A guardianship is an action filed in probate court giving an adult control of a child under the age of eighteen years old) who is not their own. There are two types of guardianships: over the person and over the estate. The most common type of guardianship established in the state of California is a guardianship over the person.
Guardianship of the person: A guardianship of the person is generally granted when neither natural parent of the child is not available, for whatever reason, to have custody of the child. A guardianship of the person is most likely to be granted when a natural parent nominates the guardian, or the parent is unable to care for the child due to neglect, abuse or abandonment. If the court deems that a guardianship is necessary and determines who is the best person to raise the child, it will then establish a guardianship that will last until the child reaches the age of eighteen years. In order to obtain custody through a guardianship action, you must show that the children are better off with you, submit to a criminal background check, and submit to an inspection of your home with the child present. A social worker will then write a report and submit it to the court, either advising that the guardianship be established or denied. Once the guardian obtains custody, the guardian will then have all the powers and all the obligations toward the child as if the child was his/her own biological child. It will be up to you to ensure the children's health, welfare, and safety needs are met. This includes making all educational and medical decisions for the child; providing the child with food, shelter and clothing; and stepping into the shoes of a parent.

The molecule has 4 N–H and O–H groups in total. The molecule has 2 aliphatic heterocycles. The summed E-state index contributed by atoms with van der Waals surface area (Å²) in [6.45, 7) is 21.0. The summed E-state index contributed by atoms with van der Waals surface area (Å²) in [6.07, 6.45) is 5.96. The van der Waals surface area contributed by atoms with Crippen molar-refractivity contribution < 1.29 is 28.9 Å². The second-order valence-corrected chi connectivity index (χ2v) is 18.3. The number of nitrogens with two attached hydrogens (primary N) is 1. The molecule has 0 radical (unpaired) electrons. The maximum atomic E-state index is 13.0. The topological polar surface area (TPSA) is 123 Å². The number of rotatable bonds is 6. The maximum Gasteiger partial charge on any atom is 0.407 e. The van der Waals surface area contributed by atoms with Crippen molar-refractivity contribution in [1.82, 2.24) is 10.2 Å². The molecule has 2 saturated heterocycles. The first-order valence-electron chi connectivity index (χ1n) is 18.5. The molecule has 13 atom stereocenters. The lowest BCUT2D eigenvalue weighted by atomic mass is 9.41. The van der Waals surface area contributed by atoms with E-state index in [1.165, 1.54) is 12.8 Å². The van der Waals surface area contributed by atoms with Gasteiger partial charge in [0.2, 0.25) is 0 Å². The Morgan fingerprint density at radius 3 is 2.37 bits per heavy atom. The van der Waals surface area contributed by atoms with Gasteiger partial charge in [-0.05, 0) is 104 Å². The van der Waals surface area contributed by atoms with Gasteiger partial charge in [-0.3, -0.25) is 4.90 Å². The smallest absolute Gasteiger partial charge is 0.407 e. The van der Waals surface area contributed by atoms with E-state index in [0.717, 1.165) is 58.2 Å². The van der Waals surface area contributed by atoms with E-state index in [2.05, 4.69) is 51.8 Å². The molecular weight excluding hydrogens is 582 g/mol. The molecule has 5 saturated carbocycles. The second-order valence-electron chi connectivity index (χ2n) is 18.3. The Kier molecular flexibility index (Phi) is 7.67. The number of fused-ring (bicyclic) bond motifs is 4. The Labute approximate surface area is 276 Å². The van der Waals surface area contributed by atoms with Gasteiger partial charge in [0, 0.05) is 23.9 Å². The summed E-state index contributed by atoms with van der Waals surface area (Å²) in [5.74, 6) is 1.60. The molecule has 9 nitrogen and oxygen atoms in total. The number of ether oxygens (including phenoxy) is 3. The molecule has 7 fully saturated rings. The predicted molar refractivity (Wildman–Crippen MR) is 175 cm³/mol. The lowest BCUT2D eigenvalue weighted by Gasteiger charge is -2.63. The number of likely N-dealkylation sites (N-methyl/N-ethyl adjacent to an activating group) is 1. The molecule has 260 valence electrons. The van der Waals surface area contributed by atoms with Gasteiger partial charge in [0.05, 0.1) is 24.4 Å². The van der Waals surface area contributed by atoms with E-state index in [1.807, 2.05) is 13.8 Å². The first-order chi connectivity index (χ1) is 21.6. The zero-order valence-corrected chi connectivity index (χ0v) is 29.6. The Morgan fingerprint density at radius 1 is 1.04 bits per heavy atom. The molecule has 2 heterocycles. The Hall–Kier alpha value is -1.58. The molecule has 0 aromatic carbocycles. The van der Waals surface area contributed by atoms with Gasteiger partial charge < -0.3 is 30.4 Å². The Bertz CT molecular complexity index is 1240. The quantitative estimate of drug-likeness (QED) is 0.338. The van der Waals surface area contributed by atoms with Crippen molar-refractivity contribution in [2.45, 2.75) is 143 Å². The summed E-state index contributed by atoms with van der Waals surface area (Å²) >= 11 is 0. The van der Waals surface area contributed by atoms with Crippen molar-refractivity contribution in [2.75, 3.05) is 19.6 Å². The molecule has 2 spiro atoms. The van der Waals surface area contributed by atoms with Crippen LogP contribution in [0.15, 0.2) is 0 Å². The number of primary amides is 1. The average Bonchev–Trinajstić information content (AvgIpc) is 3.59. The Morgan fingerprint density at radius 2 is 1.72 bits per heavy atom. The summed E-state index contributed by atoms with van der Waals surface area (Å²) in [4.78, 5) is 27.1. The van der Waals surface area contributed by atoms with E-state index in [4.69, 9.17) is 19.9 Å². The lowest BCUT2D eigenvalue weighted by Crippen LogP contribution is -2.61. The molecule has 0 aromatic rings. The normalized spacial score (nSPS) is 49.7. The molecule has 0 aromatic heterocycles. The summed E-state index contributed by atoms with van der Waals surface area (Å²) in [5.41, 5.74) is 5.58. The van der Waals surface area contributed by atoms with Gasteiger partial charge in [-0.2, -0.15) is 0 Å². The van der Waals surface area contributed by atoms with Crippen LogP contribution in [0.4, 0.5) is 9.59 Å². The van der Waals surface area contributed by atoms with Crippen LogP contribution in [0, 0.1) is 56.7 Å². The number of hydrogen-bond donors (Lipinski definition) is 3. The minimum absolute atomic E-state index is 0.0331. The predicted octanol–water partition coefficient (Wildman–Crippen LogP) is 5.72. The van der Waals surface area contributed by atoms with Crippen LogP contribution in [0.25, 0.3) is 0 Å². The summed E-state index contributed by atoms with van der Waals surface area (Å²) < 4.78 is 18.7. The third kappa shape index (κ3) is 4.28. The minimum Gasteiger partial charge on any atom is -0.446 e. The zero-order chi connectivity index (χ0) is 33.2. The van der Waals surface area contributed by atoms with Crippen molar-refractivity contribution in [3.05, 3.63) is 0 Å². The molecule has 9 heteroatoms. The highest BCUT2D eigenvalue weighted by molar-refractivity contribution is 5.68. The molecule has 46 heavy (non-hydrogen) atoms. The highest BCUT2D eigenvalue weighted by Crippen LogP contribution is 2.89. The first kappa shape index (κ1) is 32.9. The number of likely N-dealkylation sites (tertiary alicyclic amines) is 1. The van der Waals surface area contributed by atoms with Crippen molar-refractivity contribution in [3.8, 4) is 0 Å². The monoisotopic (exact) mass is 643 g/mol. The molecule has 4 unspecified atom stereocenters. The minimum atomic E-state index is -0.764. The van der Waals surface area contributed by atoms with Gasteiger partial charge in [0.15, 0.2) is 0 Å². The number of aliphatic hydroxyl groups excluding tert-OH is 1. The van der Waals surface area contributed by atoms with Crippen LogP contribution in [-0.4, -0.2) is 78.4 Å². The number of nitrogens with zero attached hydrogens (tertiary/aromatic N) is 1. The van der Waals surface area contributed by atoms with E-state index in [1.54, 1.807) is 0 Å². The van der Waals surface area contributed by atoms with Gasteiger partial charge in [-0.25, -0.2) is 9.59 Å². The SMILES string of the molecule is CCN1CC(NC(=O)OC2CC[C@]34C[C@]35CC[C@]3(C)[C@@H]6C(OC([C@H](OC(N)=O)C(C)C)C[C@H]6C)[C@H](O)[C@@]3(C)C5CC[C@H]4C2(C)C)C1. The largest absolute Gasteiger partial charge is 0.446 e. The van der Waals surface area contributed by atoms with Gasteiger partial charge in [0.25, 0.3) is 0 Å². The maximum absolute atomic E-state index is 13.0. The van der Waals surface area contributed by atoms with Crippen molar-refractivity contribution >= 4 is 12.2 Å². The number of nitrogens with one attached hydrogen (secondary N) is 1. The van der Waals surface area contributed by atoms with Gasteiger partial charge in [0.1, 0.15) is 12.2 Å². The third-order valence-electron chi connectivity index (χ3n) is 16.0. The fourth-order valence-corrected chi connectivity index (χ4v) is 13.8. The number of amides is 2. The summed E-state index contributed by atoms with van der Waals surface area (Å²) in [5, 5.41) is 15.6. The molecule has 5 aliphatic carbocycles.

Guardianship of the estate: A guardianship of the estate when there is no parent available to care for the child's separate estate. The person appointed becomes responsible for managing all of the child's assets. This requires that all monies of the child be kept separate from the guardian's, that the guardian account to the child and to the court as to the location of the monies, and that the money be safeguarded so that the assets remain intact to return to the child at the appropriate age.
HOW A GUARDIANSHIP IS ESTABLISHED
A guardianship action requires the requesting party to file a lawsuit, beginning with a pleading called a Petition to Establish Guardianship. The person filing the action is the "Petitioner." The Petitioner must allege the facts which require the establishment of a guardianship. The most common reason a guardianship is established is for abandonment by the parents. The second most common reason is that the parents are simply unable to care for their child. Sometimes, the child has lived in the home of someone other than the natural parents for so long that removal of the child from that home would be detrimental to the child.
Upon the filing of a guardianship, the court will order the investigation of the proposed guardian's home and an interview with the child. The report is then written and given to the court to help it determine what custody orders it should make.
FREQUENTLY ASKED QUESTIONS- GUARDIANSHIP
My sister always had sole custody of her daughters. She does not know where their father is. My sister is in the hospital with a prolonged illness. She wants me to have custody of them while she is ill. Is it possible for me to get guardianship of my nieces?
Your sister can nominate you as a guardian of the children. Given the fact that the children's father is not a part of their lives, it is likely you will get guardianship. Once your sister recovers, you can dissolve the guardianship and return custody to her.
My son has a two year old daughter. He lives a few blocks from me and has sole legal custody of her. The mother of the baby has a history of drug use, including two felony drug convictions. She was arrested last week on a DUI and may be going back to prison. My son also has a drug problem, but has no criminal convictions. Although my son has custody of our granddaughter, she really lives with me and my husband (her grandparents). I believe my granddaughter would be better off living with us. Is there any way I could get custody?
A guardianship is designed to give you power of a parent when both children are unavailable. Given that neither parent is fit, and you have provided the child with the only stability she knows, you should be able to obtain guardianship.